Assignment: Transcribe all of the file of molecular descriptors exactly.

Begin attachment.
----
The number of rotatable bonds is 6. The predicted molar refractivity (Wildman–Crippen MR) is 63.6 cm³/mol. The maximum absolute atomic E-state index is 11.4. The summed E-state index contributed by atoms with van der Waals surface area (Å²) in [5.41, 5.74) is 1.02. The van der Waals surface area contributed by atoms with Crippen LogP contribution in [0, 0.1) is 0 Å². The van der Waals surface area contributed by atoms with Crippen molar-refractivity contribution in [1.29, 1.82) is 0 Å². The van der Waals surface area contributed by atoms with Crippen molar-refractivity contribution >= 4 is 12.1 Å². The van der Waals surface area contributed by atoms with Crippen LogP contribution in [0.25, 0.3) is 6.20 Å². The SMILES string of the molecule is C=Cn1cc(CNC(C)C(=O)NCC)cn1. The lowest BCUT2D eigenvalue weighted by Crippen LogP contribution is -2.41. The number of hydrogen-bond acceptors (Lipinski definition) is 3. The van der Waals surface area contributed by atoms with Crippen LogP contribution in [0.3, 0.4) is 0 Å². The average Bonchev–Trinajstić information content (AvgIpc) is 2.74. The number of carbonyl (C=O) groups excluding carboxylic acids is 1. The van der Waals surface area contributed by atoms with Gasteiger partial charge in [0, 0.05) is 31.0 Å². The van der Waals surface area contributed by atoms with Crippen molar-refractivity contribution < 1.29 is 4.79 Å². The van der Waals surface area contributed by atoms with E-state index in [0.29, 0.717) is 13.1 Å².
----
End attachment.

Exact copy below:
The number of rotatable bonds is 6. The predicted molar refractivity (Wildman–Crippen MR) is 63.6 cm³/mol. The maximum absolute atomic E-state index is 11.4. The summed E-state index contributed by atoms with van der Waals surface area (Å²) in [5.41, 5.74) is 1.02. The van der Waals surface area contributed by atoms with Crippen LogP contribution in [0, 0.1) is 0 Å². The van der Waals surface area contributed by atoms with Crippen molar-refractivity contribution in [1.29, 1.82) is 0 Å². The van der Waals surface area contributed by atoms with Crippen molar-refractivity contribution >= 4 is 12.1 Å². The van der Waals surface area contributed by atoms with Crippen LogP contribution in [0.25, 0.3) is 6.20 Å². The SMILES string of the molecule is C=Cn1cc(CNC(C)C(=O)NCC)cn1. The lowest BCUT2D eigenvalue weighted by Crippen LogP contribution is -2.41. The number of hydrogen-bond acceptors (Lipinski definition) is 3. The van der Waals surface area contributed by atoms with Crippen LogP contribution in [0.3, 0.4) is 0 Å². The average Bonchev–Trinajstić information content (AvgIpc) is 2.74. The number of carbonyl (C=O) groups excluding carboxylic acids is 1. The van der Waals surface area contributed by atoms with Gasteiger partial charge in [0, 0.05) is 31.0 Å². The van der Waals surface area contributed by atoms with Crippen molar-refractivity contribution < 1.29 is 4.79 Å². The van der Waals surface area contributed by atoms with E-state index in [0.29, 0.717) is 13.1 Å².